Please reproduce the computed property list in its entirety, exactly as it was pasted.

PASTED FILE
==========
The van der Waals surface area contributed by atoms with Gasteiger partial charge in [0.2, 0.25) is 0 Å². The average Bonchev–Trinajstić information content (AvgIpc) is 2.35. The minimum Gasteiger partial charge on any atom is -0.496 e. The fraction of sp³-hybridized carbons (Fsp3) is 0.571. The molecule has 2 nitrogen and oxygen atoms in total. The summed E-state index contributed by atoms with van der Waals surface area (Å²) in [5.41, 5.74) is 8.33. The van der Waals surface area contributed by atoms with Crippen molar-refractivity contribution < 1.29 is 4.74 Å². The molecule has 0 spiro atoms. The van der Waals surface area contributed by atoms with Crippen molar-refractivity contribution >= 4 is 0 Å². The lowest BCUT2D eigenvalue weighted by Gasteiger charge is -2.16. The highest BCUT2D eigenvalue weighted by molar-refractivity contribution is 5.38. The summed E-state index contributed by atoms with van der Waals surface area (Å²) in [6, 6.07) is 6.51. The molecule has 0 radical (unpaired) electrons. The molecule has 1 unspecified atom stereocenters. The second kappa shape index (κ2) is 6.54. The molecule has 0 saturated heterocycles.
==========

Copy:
The van der Waals surface area contributed by atoms with Gasteiger partial charge in [0.2, 0.25) is 0 Å². The average Bonchev–Trinajstić information content (AvgIpc) is 2.35. The minimum Gasteiger partial charge on any atom is -0.496 e. The fraction of sp³-hybridized carbons (Fsp3) is 0.571. The molecule has 2 nitrogen and oxygen atoms in total. The summed E-state index contributed by atoms with van der Waals surface area (Å²) in [5.41, 5.74) is 8.33. The van der Waals surface area contributed by atoms with Crippen molar-refractivity contribution < 1.29 is 4.74 Å². The molecule has 0 spiro atoms. The van der Waals surface area contributed by atoms with Crippen molar-refractivity contribution >= 4 is 0 Å². The lowest BCUT2D eigenvalue weighted by Gasteiger charge is -2.16. The highest BCUT2D eigenvalue weighted by molar-refractivity contribution is 5.38. The summed E-state index contributed by atoms with van der Waals surface area (Å²) in [6, 6.07) is 6.51. The molecule has 0 radical (unpaired) electrons. The molecule has 1 unspecified atom stereocenters. The second kappa shape index (κ2) is 6.54. The molecule has 0 saturated heterocycles.